The Shiva temple on the banks of the river near the old Peepal tree was thronged by devotees morning and evening. The reflection of the morning Sun made the river waters orange, and the river seemed like an ascetic in flowing ochre robes, bowing to the temple of Shiva right in front of it. Birds chirping on the tree seemed to chant some sacred hymn. While devotees from far and near came with offerings of flowers, fruits, milk and sweets to have a glimpse of their deity. Fragrance from the incense sticks wafted through the air around the temple alongside the sound of bells. Small bushes of tulsi graced the entrance of the brick floored shrine. In the center of the temple stood the black, rock-solid Shiva-linga. Water poured on its top through a pierced copper vessel, constantly keeping it bathed and clean. Devotees offered flowers and milk bowing in reverence to the deity, while ants feasted on bits of fallen sweets given in prasad.
Along the north wall stood three banana trees in a row, at the end of which was the simple and humble abode of Deenanath the temple priest. Deenanath would get up early each morning and after cleaning around the temple and bathing, would sit for hours chanting the name of his lord Shiva. His wife Janaki accompanied him in his chanting, sometimes his son too would wake up along with him, but would soon go off to sleep again. Deenanath and Janaki would wash the temple daily and furnish it with fresh flowers which they grew in the nearby yard. Janaki would prepare a sweet that would be distributed to the devotees as prasad. This was a daily family ritual for them which kept them happily busy. Their son, Surya, however was not a devoted sort. But Deenanath never imposed the rituals on him. Deenanath believed that devotion, like friendship, could not be imposed. He believed that it was a spontaneous flowering that took its own time to grow and blossom.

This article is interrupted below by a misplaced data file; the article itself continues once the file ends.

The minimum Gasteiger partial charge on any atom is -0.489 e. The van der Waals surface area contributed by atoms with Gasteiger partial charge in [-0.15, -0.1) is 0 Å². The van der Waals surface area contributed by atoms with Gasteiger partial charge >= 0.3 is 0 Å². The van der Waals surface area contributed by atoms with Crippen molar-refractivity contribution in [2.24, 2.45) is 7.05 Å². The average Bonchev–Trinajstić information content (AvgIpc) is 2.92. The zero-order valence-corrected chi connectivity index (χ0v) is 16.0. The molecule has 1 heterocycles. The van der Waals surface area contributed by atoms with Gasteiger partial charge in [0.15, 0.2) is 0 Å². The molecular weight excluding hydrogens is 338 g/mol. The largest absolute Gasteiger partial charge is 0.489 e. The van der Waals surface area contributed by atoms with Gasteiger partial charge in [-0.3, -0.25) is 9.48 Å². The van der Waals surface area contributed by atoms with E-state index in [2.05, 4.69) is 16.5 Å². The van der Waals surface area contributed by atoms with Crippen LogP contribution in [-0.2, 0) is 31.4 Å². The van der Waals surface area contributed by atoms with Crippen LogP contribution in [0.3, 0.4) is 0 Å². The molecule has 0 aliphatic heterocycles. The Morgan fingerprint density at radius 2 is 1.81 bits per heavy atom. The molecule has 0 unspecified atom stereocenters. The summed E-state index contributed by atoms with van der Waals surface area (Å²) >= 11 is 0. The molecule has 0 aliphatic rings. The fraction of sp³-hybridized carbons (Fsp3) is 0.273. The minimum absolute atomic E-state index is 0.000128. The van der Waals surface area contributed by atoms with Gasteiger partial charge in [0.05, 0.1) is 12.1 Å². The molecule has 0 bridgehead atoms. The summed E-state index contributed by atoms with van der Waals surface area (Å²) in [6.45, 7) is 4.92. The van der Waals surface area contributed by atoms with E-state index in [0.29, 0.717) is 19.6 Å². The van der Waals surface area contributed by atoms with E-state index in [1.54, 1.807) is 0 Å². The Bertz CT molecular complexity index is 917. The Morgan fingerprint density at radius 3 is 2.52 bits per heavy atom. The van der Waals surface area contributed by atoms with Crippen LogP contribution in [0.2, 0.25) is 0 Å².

But as time passed by he grew anxious for handing over the temple responsibilities. He knew he was growing old and needed someone to take over the charge of the temple so that the devotees always had a place to visit. So he thought of talking about this to Surya who was now a mature adult and though independent, showed some interest in the temple.
When he finally spoke to Surya, he refused, saying, "Baba I cannot do this job".
"But why, what is wrong with this? You would anyway take up a job somewhere, here I am offering you one, and the good thing is you know everything about it."
"Yes I know everything about it, I know that you will be a devotee for a lifetime but never be the Lord. You work from morning to evening, making this place worthy of worship yet this work is not acknowledged. Those part time devotees who visit the temple kneel and bow to the rock statue of your lord and completely ignore your existence! Our family feeds on the offerings made to that rock idol. I feel ashamed that your status is even less than a rock! This job is humiliating and self-insulting." blurted Surya.
Deenanath was taken aback by his son's words. He knew that Surya was not the devout kind, but his views about his work came as a big blow to his devoted heart. He felt broken within, and though outwardly calm he was shattered within. He tried to gather himself up, and regaining his composure said,
Son, you are free to choose the work of your choice, but there is a misunderstanding you have regarding my work and I need to clear that. Had I been desirous of status I would not be here in the first place. I am here for my love for Shiva, who has been my constant companion in life; and the devotees who visit the temple are bringing something more precious than what is visible to you. They bring with them a gift of devotion. Their eyes can see God in a rock and that is great. Bowing to something powerful is natural, but bowing to something that is considered weak and worthless as in your views, simply a rock, is what I call devotion. Their coming with this feeling feeds the devotee in me. This gift is invisible and perhaps the most valuable gift that they bring. Their devotion is what endears them to me, and whatever I do for them is my way of expressing my love for them. I am happy to have a lifetime or more of devotion, as the creation of devotion is something as great as God.
Still if you think that status is something that is brought by something other than love and devotion, you are free to choose a status of your choice.
Both father and son then proceeded to light a lamp in the temple. That evening was dark no more!
Author: Jyoti Prateek